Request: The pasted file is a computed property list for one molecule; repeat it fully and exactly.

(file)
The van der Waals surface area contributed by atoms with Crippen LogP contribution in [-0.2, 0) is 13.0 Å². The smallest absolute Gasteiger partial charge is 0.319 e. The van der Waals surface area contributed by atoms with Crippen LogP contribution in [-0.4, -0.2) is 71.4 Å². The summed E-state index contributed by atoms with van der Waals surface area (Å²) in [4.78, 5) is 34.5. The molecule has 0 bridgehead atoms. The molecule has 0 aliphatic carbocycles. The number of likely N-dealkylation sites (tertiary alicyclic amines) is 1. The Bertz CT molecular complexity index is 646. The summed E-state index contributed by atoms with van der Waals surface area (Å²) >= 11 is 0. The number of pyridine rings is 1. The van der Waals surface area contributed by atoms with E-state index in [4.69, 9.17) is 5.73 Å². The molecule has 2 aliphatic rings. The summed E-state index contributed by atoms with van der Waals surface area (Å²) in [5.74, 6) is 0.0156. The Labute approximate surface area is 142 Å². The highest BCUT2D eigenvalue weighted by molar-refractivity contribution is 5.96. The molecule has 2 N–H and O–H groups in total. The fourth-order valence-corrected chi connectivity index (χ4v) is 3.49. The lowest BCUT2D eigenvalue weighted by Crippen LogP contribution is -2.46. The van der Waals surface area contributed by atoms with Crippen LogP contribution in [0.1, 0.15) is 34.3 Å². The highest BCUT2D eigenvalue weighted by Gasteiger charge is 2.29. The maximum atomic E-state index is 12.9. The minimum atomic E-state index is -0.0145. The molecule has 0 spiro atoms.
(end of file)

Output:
The van der Waals surface area contributed by atoms with Crippen LogP contribution in [-0.2, 0) is 13.0 Å². The smallest absolute Gasteiger partial charge is 0.319 e. The van der Waals surface area contributed by atoms with Crippen LogP contribution in [-0.4, -0.2) is 71.4 Å². The summed E-state index contributed by atoms with van der Waals surface area (Å²) in [4.78, 5) is 34.5. The molecule has 0 bridgehead atoms. The molecule has 0 aliphatic carbocycles. The number of likely N-dealkylation sites (tertiary alicyclic amines) is 1. The Bertz CT molecular complexity index is 646. The summed E-state index contributed by atoms with van der Waals surface area (Å²) >= 11 is 0. The number of pyridine rings is 1. The van der Waals surface area contributed by atoms with E-state index in [4.69, 9.17) is 5.73 Å². The molecule has 2 aliphatic rings. The summed E-state index contributed by atoms with van der Waals surface area (Å²) in [5.74, 6) is 0.0156. The Labute approximate surface area is 142 Å². The highest BCUT2D eigenvalue weighted by molar-refractivity contribution is 5.96. The molecule has 2 N–H and O–H groups in total. The fourth-order valence-corrected chi connectivity index (χ4v) is 3.49. The lowest BCUT2D eigenvalue weighted by Crippen LogP contribution is -2.46. The van der Waals surface area contributed by atoms with Crippen LogP contribution in [0.1, 0.15) is 34.3 Å². The highest BCUT2D eigenvalue weighted by Gasteiger charge is 2.29. The maximum atomic E-state index is 12.9. The minimum atomic E-state index is -0.0145. The molecule has 0 spiro atoms.